Introduction: Functional motor disorders (FMDs) are usually categorized according to the predominant phenomenology; however, it is unclear whether this phenotypic classification mirrors the underlying pathophysiologic mechanisms. Objective: To compare the characteristics of patients with different FMDs phenotypes and without co-morbid neurological disorders, aiming to answer the question of whether they represent different expressions of the same disorder or reflect distinct entities. Methods: Consecutive outpatients with a clinically definite diagnosis of FMDs were included in the Italian registry of functional motor disorders (IRFMD), a multicenter data collection platform gathering several clinical and demographic variables. To the aim of the current work, data of patients with isolated FMDs were extracted. Results: A total of 176 patients were included: 58 with weakness, 40 with tremor, 38 with dystonia, 23 with jerks/facial FMDs, and 17 with gait disorders. Patients with tremor and gait disorders were older than the others. Patients with functional weakness had more commonly an acute onset (87.9%) than patients with tremor and gait disorders, a shorter time lag from symptoms onset and FMDs diagnosis (2.9 ± 3.5 years) than patients with dystonia, and had more frequently associated functional sensory symptoms (51.7%) than patients with tremor, dystonia and gait disorders. Patients with dystonia complained more often of associated pain (47.4%) than patients with tremor. No other differences were noted between groups in terms of other variables including associated functional neurological symptoms, psychiatric comorbidities, and predisposing or precipitating factors. Conclusions: Our data support the evidence of a large overlap between FMD phenotypes.

Functional motor phenotypes: to lump or to split?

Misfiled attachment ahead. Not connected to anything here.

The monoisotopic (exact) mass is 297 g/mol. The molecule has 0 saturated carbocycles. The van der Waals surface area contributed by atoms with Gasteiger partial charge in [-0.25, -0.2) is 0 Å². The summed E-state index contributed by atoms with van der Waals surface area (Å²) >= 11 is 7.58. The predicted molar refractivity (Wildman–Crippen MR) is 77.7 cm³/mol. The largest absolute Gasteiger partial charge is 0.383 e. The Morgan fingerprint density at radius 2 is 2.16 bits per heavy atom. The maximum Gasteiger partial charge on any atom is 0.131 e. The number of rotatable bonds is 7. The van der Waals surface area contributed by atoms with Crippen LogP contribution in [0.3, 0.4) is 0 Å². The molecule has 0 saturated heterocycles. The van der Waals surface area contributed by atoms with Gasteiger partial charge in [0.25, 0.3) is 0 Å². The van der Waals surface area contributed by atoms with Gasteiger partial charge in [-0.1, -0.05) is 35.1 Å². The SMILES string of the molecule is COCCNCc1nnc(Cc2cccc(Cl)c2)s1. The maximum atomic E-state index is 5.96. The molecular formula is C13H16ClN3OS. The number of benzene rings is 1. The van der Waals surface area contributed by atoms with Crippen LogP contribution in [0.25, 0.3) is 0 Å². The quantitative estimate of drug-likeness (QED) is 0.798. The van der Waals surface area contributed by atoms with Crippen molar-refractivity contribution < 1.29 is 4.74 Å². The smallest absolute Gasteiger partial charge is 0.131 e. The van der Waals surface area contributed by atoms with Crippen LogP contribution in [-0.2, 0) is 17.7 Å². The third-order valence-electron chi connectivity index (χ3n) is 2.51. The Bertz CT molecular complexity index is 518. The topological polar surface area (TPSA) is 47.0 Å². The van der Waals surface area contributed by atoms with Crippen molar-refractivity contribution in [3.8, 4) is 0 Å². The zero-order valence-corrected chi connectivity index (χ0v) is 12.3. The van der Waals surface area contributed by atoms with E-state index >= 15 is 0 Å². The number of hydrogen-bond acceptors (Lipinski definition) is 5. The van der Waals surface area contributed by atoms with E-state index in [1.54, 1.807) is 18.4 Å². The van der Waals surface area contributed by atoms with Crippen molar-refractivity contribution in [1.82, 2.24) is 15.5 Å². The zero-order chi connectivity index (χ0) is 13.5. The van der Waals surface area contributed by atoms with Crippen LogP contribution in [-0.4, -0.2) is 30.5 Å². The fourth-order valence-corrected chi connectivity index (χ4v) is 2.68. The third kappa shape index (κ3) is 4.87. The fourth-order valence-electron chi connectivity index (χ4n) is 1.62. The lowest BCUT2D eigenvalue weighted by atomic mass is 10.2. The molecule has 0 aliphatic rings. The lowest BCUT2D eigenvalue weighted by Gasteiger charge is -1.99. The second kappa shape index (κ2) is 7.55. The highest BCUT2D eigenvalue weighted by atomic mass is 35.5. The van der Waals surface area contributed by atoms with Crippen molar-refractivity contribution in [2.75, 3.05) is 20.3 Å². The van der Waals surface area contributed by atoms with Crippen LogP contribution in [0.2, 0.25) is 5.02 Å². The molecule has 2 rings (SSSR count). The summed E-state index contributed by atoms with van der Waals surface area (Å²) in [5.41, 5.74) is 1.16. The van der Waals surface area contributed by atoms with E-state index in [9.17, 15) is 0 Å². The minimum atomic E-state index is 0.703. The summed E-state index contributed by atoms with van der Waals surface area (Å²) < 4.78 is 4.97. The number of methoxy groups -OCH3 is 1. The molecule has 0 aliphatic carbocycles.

Cuoco S;Ceravolo R;Mazzucchi S;Zappia M;Modugno N;Ferrazzano G;Lopiano L;Teatini F;Ercoli T;Morgante F;
2021

Abstract

Introduction: Functional motor disorders (FMDs) are usually categorized according to the predominant phenomenology; however, it is unclear whether this phenotypic classification mirrors the underlying pathophysiologic mechanisms. Objective: To compare the characteristics of patients with different FMDs phenotypes and without co-morbid neurological disorders, aiming to answer the question of whether they represent different expressions of the same disorder or reflect distinct entities. Methods: Consecutive outpatients with a clinically definite diagnosis of FMDs were included in the Italian registry of functional motor disorders (IRFMD), a multicenter data collection platform gathering several clinical and demographic variables. To the aim of the current work, data of patients with isolated FMDs were extracted. Results: A total of 176 patients were included: 58 with weakness, 40 with tremor, 38 with dystonia, 23 with jerks/facial FMDs, and 17 with gait disorders. Patients with tremor and gait disorders were older than the others. Patients with functional weakness had more commonly an acute onset (87.9%) than patients with tremor and gait disorders, a shorter time lag from symptoms onset and FMDs diagnosis (2.9 ± 3.5 years) than patients with dystonia, and had more frequently associated functional sensory symptoms (51.7%) than patients with tremor, dystonia and gait disorders. Patients with dystonia complained more often of associated pain (47.4%) than patients with tremor. No other differences were noted between groups in terms of other variables including associated functional neurological symptoms, psychiatric comorbidities, and predisposing or precipitating factors. Conclusions: Our data support the evidence of a large overlap between FMD phenotypes.
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Utilizza questo identificativo per citare o creare un link a questo documento: http://hdl.handle.net/11573/1654900
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